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St. Germain: Refueling His Passion

Nenad Georgievski By

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This article was translated from French.

Every once in a while a new album will force you to reconfigure and re-evaluate all of the definitions and assumptions one has had about music in order to realize how vast and endless the possibilities of music can be. When it comes to producer and composer Ludovic Navarre it's a case of three albums which have shown the endless possibilities of electronic music and the endless horizons it can and has reached.

There are a very few musicians who have successfully created music that represents a successful and authentic union between styles and genres like his. Navarre, who is best known as St. Germain, has created some of the most fascinating crossover electronic albums ever. The categorization of his records are always an intriguing conundrum. His blend of dreamy and slow paced deep house beats with jazzy overtones and keyboards has paved the way for the now in retrospect popular "French Touch" movement to emerge or subsequent stylistic marriages of jazz and dance beats. His debut is easily one of the best house releases of the '90s. Navarre's production blossomed to full bloom on his second outing. Tourist is one of the most popular electronic releases ever, marrying jazz and blues with Deep House music. Its musical merits and originality has made it a must have record for both club goers and jazz lovers.

It had an immediately recognizable sonic signature—a fluid, translucent viscosity with a crystalline clarity attenuated by the deft deployment of various instruments with beats dropping perfectly into this welcoming, elastic universe conjuring maximum impact from the smallest rhythmic gestures. Tourist is full of unforgettable gems that invites listeners to lose themselves within the motion of the music. After touring the world for three years he disappeared completely from music making until 2015 when he released his third self-titled album.

St. Germain is a bold step ahead. The fact that he could step away from the sounds and genres he has built his legacy upon while exploring and expanding his sonic world is a remarkable feat. Rather than exploiting the approach that made him a household name he went in a different direction where he explored and incorporated the sounds of Malian music to his Deep House sounds.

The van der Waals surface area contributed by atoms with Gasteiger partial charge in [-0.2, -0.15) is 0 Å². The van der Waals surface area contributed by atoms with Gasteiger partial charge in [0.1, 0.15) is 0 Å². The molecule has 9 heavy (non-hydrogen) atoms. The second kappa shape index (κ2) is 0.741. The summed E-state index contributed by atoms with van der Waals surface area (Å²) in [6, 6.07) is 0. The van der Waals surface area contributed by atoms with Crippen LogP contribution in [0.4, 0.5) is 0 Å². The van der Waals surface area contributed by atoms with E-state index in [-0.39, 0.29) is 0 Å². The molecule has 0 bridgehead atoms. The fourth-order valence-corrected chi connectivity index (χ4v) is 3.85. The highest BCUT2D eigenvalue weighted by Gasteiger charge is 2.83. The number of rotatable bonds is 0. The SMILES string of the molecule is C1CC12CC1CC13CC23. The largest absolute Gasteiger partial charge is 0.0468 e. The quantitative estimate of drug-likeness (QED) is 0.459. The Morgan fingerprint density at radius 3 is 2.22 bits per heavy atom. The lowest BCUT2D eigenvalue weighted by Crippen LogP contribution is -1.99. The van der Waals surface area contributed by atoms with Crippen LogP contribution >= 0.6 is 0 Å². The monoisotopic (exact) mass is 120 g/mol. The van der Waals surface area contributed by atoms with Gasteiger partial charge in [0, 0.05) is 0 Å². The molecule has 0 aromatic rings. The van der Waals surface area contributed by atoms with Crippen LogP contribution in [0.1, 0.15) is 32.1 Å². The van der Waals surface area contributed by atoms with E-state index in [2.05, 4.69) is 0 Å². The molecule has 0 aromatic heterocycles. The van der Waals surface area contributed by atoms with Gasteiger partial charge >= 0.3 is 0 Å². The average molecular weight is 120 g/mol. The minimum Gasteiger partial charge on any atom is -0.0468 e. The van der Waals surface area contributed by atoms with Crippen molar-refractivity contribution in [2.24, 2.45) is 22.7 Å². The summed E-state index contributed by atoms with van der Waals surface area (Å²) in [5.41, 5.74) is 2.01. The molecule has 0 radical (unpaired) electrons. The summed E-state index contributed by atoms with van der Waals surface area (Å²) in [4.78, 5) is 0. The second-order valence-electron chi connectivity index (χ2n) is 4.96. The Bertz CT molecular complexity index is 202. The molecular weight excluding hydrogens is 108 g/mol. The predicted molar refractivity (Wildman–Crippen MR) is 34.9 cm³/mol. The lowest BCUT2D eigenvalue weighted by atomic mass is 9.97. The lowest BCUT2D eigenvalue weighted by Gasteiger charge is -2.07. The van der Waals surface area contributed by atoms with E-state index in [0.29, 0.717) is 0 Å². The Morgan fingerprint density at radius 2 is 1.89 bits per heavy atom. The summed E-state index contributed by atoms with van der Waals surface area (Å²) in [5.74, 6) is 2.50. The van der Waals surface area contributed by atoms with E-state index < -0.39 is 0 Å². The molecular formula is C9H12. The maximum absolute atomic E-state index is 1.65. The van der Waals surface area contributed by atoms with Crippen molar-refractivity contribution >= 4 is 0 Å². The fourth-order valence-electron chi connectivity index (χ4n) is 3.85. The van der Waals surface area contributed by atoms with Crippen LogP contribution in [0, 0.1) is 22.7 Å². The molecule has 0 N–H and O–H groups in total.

Again, it's an unequivocally brilliant palette of sounds and styles. Further he employs the talents of various Malian singers and musicians, most notably guitarist Guimba Kouyate. The album took many years to reach the finish line. Every song on St. Germain is accomplished in its own way. They are so expertly arranged by Navarre and each song lives and breathes on its own merits. Hopefully we won't have to wait for another 15 years for his next album.

All About Jazz: You followed the highly acclaimed Tourist (Blue Note, 2001) and the subsequent three year tour with a decade of silence. What was the reason for the protracted time off?

St. Germain: Back then I toured for two and a half years with more than 250 shows at venues or festivals around the world, along with fourteen people on the road. After that I needed to take a break from music. Then I produced an album for the Warner Bros.' jazz department. I produced an album for Soel which was the stage name for Pascal Ohsé, the trumpeter who played on Tourist and was part of the tour. The last show I did was at Les Transmusicales in Pekin, a French festival. The preparation for my next album began in 2006 with the same musicians, very much with the same musical colors as Tourist. As I didn't want to repeat myself, I wiped out everything. It was then that I began researching and exploring African music.

AAJ: The new album took six years to make. Please talk about the creative process behind St. Germain. How did it take the African route it did?

St. Germain: African sonorities excite me and I was feeling like I'm testing a new way for my work. At the beginning I felt that Nigerian Afro Beat and Ghanaian musics were too complicated for my new project. It was then that I shifted my interest on Mali and Touareg music. It was easier to find a traditional Malian community in Paris. For the first time I used recorded voices for an album rather than using sampled ones, which were recorded at a studio in Bamako. I recorded with Doumbia, a renowned singer, and Zoumana Tereta, who plays soku, a small traditional violin. The voices of Adama Coulibaly and Fanta Babayogo were recorded in Paris. My lyrics were translated from French to Malian. But there are two sampled voices of blues singers from America to which I'm very attached to—the voices of Lightin' Hopkins and RL Burnside.

AAJ: The new record is influenced by many things among which the African sounds prevail. What is it about Malian music that compelled you to explore it so deeply in your music?

St. Germain: Malian music sounded the closest to the blues. In the beginning I did a research through the Internet and then I went to Mali. I was discovering the fishermen there who have hypnotic voices. I was looking for the source—people at ceremonies and various family rituals, the hunter healers from Mali. One of these singers is Adama Coulibaly, who sings on "Family Tree."


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